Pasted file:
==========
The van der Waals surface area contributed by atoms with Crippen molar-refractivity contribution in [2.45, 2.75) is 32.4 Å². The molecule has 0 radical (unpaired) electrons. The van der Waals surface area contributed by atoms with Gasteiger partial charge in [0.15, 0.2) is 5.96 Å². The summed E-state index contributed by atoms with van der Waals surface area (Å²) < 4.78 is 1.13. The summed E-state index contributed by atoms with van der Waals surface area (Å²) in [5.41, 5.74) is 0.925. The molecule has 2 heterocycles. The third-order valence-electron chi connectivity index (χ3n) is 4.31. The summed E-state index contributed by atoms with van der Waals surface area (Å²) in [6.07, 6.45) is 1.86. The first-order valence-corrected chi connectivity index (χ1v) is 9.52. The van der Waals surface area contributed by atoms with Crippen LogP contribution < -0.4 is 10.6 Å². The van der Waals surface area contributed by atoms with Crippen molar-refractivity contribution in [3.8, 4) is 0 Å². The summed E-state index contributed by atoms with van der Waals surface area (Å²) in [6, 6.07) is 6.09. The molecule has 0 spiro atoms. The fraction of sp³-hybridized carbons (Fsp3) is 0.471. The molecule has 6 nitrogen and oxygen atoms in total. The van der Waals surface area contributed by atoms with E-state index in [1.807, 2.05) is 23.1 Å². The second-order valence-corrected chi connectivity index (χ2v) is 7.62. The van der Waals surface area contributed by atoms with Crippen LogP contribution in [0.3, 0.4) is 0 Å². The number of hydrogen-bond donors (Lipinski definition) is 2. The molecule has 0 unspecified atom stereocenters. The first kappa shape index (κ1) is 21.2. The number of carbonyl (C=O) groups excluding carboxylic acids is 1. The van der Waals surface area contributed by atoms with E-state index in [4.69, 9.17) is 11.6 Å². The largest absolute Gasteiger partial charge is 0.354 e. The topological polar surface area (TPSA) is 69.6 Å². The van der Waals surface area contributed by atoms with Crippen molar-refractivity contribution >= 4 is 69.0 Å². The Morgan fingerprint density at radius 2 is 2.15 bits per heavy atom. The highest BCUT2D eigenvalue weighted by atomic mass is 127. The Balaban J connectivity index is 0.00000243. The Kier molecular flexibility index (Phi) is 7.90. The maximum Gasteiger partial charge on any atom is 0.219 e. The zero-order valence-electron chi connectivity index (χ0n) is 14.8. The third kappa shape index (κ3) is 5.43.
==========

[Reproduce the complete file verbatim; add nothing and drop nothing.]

The van der Waals surface area contributed by atoms with Crippen molar-refractivity contribution in [2.45, 2.75) is 32.4 Å². The molecule has 0 radical (unpaired) electrons. The van der Waals surface area contributed by atoms with Gasteiger partial charge in [0.15, 0.2) is 5.96 Å². The summed E-state index contributed by atoms with van der Waals surface area (Å²) < 4.78 is 1.13. The summed E-state index contributed by atoms with van der Waals surface area (Å²) in [5.41, 5.74) is 0.925. The molecule has 2 heterocycles. The third-order valence-electron chi connectivity index (χ3n) is 4.31. The summed E-state index contributed by atoms with van der Waals surface area (Å²) in [6.07, 6.45) is 1.86. The first-order valence-corrected chi connectivity index (χ1v) is 9.52. The van der Waals surface area contributed by atoms with Crippen LogP contribution < -0.4 is 10.6 Å². The van der Waals surface area contributed by atoms with Crippen molar-refractivity contribution in [3.8, 4) is 0 Å². The summed E-state index contributed by atoms with van der Waals surface area (Å²) in [6, 6.07) is 6.09. The molecule has 0 spiro atoms. The fraction of sp³-hybridized carbons (Fsp3) is 0.471. The molecule has 6 nitrogen and oxygen atoms in total. The van der Waals surface area contributed by atoms with E-state index in [1.807, 2.05) is 23.1 Å². The second-order valence-corrected chi connectivity index (χ2v) is 7.62. The van der Waals surface area contributed by atoms with Crippen LogP contribution in [0.3, 0.4) is 0 Å². The number of hydrogen-bond donors (Lipinski definition) is 2. The molecule has 0 unspecified atom stereocenters. The first kappa shape index (κ1) is 21.2. The number of carbonyl (C=O) groups excluding carboxylic acids is 1. The van der Waals surface area contributed by atoms with E-state index in [4.69, 9.17) is 11.6 Å². The largest absolute Gasteiger partial charge is 0.354 e. The topological polar surface area (TPSA) is 69.6 Å². The van der Waals surface area contributed by atoms with Crippen molar-refractivity contribution >= 4 is 69.0 Å². The Morgan fingerprint density at radius 2 is 2.15 bits per heavy atom. The highest BCUT2D eigenvalue weighted by atomic mass is 127. The Balaban J connectivity index is 0.00000243. The Kier molecular flexibility index (Phi) is 7.90. The maximum Gasteiger partial charge on any atom is 0.219 e. The zero-order valence-electron chi connectivity index (χ0n) is 14.8. The third kappa shape index (κ3) is 5.43.